Category management is grouping similar contracts. For example, every Army installation has a facility maintenance or base operations contract. So any contract dealing with facility maintenance would fall under the facility maintenance portfolio. Instead of managing all these contracts at every installation, we can manage them at the enterprise level and gain efficiencies in the acquisition process. Examples include the use of standardized performance work statements, fairly standardized acquisition strategies, the establishment of standing source selection teams and such. The intent is to find success and then replicate it time after time in order to improve both processes and the product. The objective is to reduce contract execution time to include everything from initiation through award, standardize practices, reduce or eliminate bridges, and improve the budgeting process in order to save funds that can be utilized elsewhere within the Army.
We are looking at utilizing category management for our top 165 requirements that account for 80 percent of our dollars. We have identified those requirements and grouped them into portfolios are assigning offices and centers to execute certain portfolios. We are looking at consolidating training contracts at MICC-Fort Eustis; contracts for ranges to be worked at MICC-Fort Hood; professional services actions to be accomplished at MICC-Fort Knox; and food services to be managed at MICC-Fort Sam Houston. The center of excellence for facilities services and construction will be determined by fiscal 2021.
Category managers at the MICC Headquarters Contracting Operations Directorate will be responsible for managing these categories. The centers of excellence will execute the category management requirements. We are looking to establish a principal assistant responsible for contracting, or PARC, for each category who will be responsible for managing the pre-award. We have a planner, we have an executer and a monitor. This is how we want to manage big contracts, which will promote a more efficient way of contracting to bring savings to the Army.
By establishing centers of excellence, we can gain consistency on standardized requirements and contract costs as well as streamline the acquisition process. These 165 major actions also impact our small business and competition goals, so we can manage those at the same time.
Category management is more than just services. It impacts commodity buys as well. For example, IMCOM acquires hundreds of industrial size HVAC systems annually, yet it does not have a standard HVAC system for any of its 100-plus installations. As a result, there are a wide variety of systems, each with varying power loads, capacity, installation and maintenance processes, etc. scattered across the IMCOM footprint. IMCOM is looking at trying to establish standard units for specific installations. This practice could save IMCOM millions of dollars annually because they could, through category management, establish requirements contracts that take advantage of quantity purchases and standardized HVAC operations across the entire command. Category management also applies to custodial services and others. We have had discussions with Training and Doctrine Command leaders concerning standardizing their schoolhouse packages. It doesn't mean everyone gets the same contract, but they are all similar so we don't have to recreate the wheel. If we are developing an instructor package for Fort Benning, it shouldn't be radically different from what we are doing for Fort Lee. The bottom line of category management is the intent to develop programs that are repeatable and refineable while reducing the workload for both the requiring activity and contracting office.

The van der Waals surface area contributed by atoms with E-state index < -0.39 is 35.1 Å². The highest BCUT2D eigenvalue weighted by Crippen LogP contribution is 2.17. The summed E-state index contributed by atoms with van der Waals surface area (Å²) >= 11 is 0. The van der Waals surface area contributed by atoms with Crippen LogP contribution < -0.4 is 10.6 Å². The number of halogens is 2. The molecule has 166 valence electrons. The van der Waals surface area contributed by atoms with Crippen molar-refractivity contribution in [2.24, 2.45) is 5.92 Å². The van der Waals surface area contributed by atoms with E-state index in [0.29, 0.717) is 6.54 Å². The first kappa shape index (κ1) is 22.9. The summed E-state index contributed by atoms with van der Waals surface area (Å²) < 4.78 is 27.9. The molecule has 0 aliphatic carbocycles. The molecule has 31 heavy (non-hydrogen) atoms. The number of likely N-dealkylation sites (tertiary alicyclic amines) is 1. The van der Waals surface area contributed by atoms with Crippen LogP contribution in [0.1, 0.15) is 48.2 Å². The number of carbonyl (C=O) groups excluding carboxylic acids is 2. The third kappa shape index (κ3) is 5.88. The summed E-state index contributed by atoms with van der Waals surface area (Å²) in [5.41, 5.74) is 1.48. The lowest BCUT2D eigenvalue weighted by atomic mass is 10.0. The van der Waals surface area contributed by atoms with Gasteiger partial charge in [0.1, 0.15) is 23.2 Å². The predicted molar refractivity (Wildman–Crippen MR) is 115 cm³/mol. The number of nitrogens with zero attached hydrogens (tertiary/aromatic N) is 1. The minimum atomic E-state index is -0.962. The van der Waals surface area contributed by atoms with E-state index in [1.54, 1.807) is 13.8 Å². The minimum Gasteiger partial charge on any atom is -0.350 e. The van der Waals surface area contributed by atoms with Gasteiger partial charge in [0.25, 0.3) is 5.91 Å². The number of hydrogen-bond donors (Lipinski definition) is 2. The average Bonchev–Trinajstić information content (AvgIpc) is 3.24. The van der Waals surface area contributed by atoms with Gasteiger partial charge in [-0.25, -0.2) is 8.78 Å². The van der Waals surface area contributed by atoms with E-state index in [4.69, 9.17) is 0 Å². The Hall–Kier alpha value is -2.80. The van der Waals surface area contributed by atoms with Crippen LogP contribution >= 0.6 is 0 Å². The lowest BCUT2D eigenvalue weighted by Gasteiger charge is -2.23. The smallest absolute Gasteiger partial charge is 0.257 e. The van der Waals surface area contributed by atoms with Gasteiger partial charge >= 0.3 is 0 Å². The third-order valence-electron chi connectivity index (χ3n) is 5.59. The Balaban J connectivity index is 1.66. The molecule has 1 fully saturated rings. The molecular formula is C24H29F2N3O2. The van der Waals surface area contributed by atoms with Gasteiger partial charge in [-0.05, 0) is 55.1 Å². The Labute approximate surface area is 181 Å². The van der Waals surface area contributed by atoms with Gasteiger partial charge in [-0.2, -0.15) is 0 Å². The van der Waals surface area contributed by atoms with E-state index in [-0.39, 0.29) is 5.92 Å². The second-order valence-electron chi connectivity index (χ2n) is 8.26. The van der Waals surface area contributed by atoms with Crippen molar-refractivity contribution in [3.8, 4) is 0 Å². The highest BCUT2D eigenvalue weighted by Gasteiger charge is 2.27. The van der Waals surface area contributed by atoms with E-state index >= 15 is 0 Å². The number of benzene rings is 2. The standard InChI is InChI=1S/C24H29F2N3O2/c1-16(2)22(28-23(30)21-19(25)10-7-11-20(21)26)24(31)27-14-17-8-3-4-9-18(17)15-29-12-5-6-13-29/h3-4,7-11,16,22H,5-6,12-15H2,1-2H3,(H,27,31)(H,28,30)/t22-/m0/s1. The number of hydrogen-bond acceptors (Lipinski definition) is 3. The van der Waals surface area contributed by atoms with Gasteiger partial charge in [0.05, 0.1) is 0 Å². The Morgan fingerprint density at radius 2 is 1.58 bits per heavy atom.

As you can see, there are a number of actions in motion throughout the command that will impact almost everyone in some way or another. I ask that everyone embrace these changes, whether small or great, within your area of operations. I also solicit your input, through CONOPS channels, so that we may assess, evaluate and action recommendations that will benefit the command.
In closing, I want to personally thank every MICC member for your dedication to duty and selfless service toward the efforts of this command to provide what our Soldiers need, when they need it, where they need it.